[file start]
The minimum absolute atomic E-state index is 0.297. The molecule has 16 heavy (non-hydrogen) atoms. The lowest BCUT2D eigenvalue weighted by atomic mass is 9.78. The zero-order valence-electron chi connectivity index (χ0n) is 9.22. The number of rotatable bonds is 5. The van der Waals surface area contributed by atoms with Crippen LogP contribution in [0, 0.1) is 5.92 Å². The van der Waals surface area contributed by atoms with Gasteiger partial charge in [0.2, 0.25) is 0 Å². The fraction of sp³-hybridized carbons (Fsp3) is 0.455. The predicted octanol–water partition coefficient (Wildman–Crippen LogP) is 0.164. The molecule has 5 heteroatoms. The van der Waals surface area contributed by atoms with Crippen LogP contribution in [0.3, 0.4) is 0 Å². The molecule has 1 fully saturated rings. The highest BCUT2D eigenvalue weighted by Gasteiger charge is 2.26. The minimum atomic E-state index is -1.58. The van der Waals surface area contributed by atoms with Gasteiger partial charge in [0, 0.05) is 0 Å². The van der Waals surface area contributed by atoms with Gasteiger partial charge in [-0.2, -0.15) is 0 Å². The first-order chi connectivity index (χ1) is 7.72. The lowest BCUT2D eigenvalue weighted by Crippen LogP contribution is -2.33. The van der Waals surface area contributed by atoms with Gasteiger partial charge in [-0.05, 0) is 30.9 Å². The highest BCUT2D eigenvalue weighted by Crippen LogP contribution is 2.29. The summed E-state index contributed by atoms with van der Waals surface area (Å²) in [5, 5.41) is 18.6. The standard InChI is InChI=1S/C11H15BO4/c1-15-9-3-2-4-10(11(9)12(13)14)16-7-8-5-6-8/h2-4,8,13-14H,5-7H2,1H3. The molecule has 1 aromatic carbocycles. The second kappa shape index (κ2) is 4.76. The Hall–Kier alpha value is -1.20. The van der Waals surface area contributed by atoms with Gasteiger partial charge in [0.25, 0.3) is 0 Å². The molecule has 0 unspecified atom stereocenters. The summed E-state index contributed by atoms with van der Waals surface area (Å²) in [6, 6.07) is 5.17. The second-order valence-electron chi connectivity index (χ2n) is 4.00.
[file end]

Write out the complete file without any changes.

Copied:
The minimum absolute atomic E-state index is 0.297. The molecule has 16 heavy (non-hydrogen) atoms. The lowest BCUT2D eigenvalue weighted by atomic mass is 9.78. The zero-order valence-electron chi connectivity index (χ0n) is 9.22. The number of rotatable bonds is 5. The van der Waals surface area contributed by atoms with Crippen LogP contribution in [0, 0.1) is 5.92 Å². The van der Waals surface area contributed by atoms with Gasteiger partial charge in [0.2, 0.25) is 0 Å². The fraction of sp³-hybridized carbons (Fsp3) is 0.455. The predicted octanol–water partition coefficient (Wildman–Crippen LogP) is 0.164. The molecule has 5 heteroatoms. The van der Waals surface area contributed by atoms with Crippen LogP contribution in [0.3, 0.4) is 0 Å². The molecule has 1 fully saturated rings. The highest BCUT2D eigenvalue weighted by Gasteiger charge is 2.26. The minimum atomic E-state index is -1.58. The van der Waals surface area contributed by atoms with Gasteiger partial charge in [0, 0.05) is 0 Å². The van der Waals surface area contributed by atoms with Gasteiger partial charge in [-0.2, -0.15) is 0 Å². The first-order chi connectivity index (χ1) is 7.72. The lowest BCUT2D eigenvalue weighted by Crippen LogP contribution is -2.33. The van der Waals surface area contributed by atoms with Gasteiger partial charge in [-0.05, 0) is 30.9 Å². The highest BCUT2D eigenvalue weighted by Crippen LogP contribution is 2.29. The summed E-state index contributed by atoms with van der Waals surface area (Å²) in [5, 5.41) is 18.6. The standard InChI is InChI=1S/C11H15BO4/c1-15-9-3-2-4-10(11(9)12(13)14)16-7-8-5-6-8/h2-4,8,13-14H,5-7H2,1H3. The molecule has 1 aromatic carbocycles. The second kappa shape index (κ2) is 4.76. The Hall–Kier alpha value is -1.20. The van der Waals surface area contributed by atoms with Gasteiger partial charge in [0.25, 0.3) is 0 Å². The molecule has 0 unspecified atom stereocenters. The summed E-state index contributed by atoms with van der Waals surface area (Å²) in [6, 6.07) is 5.17. The second-order valence-electron chi connectivity index (χ2n) is 4.00.